12. The device of claim 1, wherein the fluid attribute is selected from the group comprising: drug concentration; drug type; a diluent; and a buffer solution.
13. The device of claim 12, wherein the second reservoir is adapted to store the diluent.
14. The device of claim 13 further comprising a diluent input port coupled directly to the second reservoir for supplying diluent taken from the patient, the fluid communication of the diluent input port with the patient being controlled by the flow control module.
15. The device of claim 12, wherein the diluent is selected from the group comprising: an inert substance in relation to the first fluid; a saline solution; and another drug different from the first fluid.
16. The device of claim 12, wherein the second reservoir contains the buffer solution used to pump by the flow controller the first fluid supplied from the first reservoir through at least one catheter connected to the output port.
17. The device of claim 1 further having an operational mode programmed in the flow control module, the mode selected from the group comprising; a Sequential Bolus mode, a flow-return mode, an implantee replenishment mode, a fill mode, a sample-push mode, a filter mode, a purging mode, and a shunt mode.
18. The device of claim 17, wherein for the sequential Bolus mode a drug is pushed through the length of a catheter by a buffer fluid.
19. The device of claim 17, wherein for the flow return mode a residual fluid which remains in a catheter after drug delivery is returned to at least one of the following: the reservoir from which it originally resided, the mixing chamber, and other areas of the drug delivery system such as the mixing chamber.
20. The device of claim 17, wherein for the replenishment mode fluid from outside of the body is drawn into the drug-delivery system to serve as a drug, buffer fluid or as the diluent.
21. The device of claim 1, wherein the input port in fluid communication with the first reservoir is configure for input of diluent taken from the patient, the fluid communication of the diluent input port with the patient being controlled by the flow control module.
Description

This application claims the benefit of Provisional Application No. 60/488,133, filed on Jul. 16, 2003, claims the benefit of Provisional Application No. 60/574,195, filed on May 25, 2004, and further claims the benefit of Provisional Application No. 60/587,870, filed on Jul. 15, 2004, all herein incorporated by reference. This application is a continuation of PCT application No. PCT/CA2004/001003 filed on Jul. 16, 2004.

The present invention relates to medical devices, and more particularly to partially or completely implantable drug delivery systems which can deliver one or more stored substances.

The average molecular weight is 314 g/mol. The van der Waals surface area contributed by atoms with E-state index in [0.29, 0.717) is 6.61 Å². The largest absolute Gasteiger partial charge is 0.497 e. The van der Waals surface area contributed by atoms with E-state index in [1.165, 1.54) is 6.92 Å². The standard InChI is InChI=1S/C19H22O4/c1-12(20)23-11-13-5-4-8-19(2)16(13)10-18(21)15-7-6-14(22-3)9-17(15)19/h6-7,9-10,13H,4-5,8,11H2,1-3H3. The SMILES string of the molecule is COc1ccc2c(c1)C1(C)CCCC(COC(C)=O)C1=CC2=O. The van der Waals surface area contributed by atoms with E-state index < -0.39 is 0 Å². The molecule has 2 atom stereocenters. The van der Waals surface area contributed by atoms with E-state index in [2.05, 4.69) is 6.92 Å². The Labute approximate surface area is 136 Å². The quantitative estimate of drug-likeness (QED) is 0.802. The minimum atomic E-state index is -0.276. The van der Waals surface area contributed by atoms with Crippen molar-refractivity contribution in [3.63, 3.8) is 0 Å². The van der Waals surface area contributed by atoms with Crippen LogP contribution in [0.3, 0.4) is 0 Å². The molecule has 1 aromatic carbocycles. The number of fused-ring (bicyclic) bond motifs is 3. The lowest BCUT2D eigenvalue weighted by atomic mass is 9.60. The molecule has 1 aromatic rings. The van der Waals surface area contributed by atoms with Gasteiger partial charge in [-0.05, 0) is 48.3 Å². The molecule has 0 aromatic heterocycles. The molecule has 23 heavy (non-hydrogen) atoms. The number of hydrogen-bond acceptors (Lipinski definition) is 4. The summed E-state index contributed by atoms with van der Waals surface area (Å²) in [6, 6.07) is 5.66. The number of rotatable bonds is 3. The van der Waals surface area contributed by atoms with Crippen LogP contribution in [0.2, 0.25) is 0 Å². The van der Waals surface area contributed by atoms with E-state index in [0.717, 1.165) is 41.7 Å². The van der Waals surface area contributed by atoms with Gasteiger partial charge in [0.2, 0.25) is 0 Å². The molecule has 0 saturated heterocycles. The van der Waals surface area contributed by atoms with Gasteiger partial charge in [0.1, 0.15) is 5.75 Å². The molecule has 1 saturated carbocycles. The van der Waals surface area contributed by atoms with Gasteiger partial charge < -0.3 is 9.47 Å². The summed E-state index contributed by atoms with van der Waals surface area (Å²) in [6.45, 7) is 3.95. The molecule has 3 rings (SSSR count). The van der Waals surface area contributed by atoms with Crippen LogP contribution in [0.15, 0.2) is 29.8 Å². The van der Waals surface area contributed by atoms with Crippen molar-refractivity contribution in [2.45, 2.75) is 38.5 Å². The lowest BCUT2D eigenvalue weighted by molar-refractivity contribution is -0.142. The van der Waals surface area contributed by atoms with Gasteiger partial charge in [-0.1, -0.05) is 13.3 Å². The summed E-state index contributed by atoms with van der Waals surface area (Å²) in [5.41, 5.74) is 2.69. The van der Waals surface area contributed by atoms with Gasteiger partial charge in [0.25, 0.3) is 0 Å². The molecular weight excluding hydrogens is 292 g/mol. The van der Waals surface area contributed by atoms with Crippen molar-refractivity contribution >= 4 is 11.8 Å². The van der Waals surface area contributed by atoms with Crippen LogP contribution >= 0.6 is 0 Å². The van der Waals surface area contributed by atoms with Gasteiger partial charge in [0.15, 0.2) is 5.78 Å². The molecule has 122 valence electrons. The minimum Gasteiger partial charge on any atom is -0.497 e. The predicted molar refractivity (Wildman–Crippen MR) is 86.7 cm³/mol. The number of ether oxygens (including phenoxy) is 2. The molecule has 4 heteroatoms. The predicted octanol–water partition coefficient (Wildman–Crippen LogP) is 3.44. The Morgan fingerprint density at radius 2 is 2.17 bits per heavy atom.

BACKGROUND

Patients often require continuous or bolus administration of medications which can be delivered at regularly occurring times, times dictated by a treatment regimen, in response to a patient's request, or in response to a biological/physiological event. An increasing assortment of implantable drug delivery systems are being designed to treat patients who may use the drug delivery technology to dispense therapeutic agents to treat medical conditions such as diabetes, arthritis, cancer, movement disorders such as spasticity, heart conditions and irregularities, various neurological or psychiatric conditions, disorders of the digestive system, autoimmune disorders, and many other medical conditions and disorders as well. The medical drug delivery technology can be used for a wide variety of medical, veterinary, pharmaceutical and research purposes, can be totally or partially implantable or, if small enough, can be ingestible.

Implantable osmostic pumps have been known for some time (e.g., U.S. Pat. No. 4,588,394). The more recent generation of implantable drug delivery systems can deliver two or more substances (e.g., U.S. Pat. No. 3,449,983), at controlled rates of delivery (e.g., U.S. Pat. No. 5,240,713). U.S. application 60/284,771 (the '771 application) and provisional 10/099,060 (the '060 application) provide for a programmable implantable pump system with several reservoirs and a multiple lumen catheter. The '711 application provides for bolus drug delivery over a short period of time, for delivering multiple substances independently at programmed rates of delivery to one or more regions, and for drug delivery based upon physiological need. However, mixing of different drugs between reservoirs is not addressed.

The '711 patent application discloses a multiple lumen catheter for delivering multiple substances to a specific site by using concentrically embedded lumen. This technique causes the diameter of the outer lumen of the catheter to increase, requiring more material, and creating a catheter which may not bend easily, and which may be more difficult to use when treating certain disorders, such as those of the central nervous system, where a smaller diameter catheter may be advantageous. A further disadvantage is that the internal lumen can break and be undetected. Further, when the diameter of a multiple lumen catheter grows beyond a certain limit, the amount of substance which is chronically held in the outer lumen may become great, thus depleting the amount of that substance which is in the pump and ready for delivery, and also increasing the probability of unwanted leakage. Further, having several multi-lumen catheters necessitates a considerable amount of substance, compared to a small diameter catheter.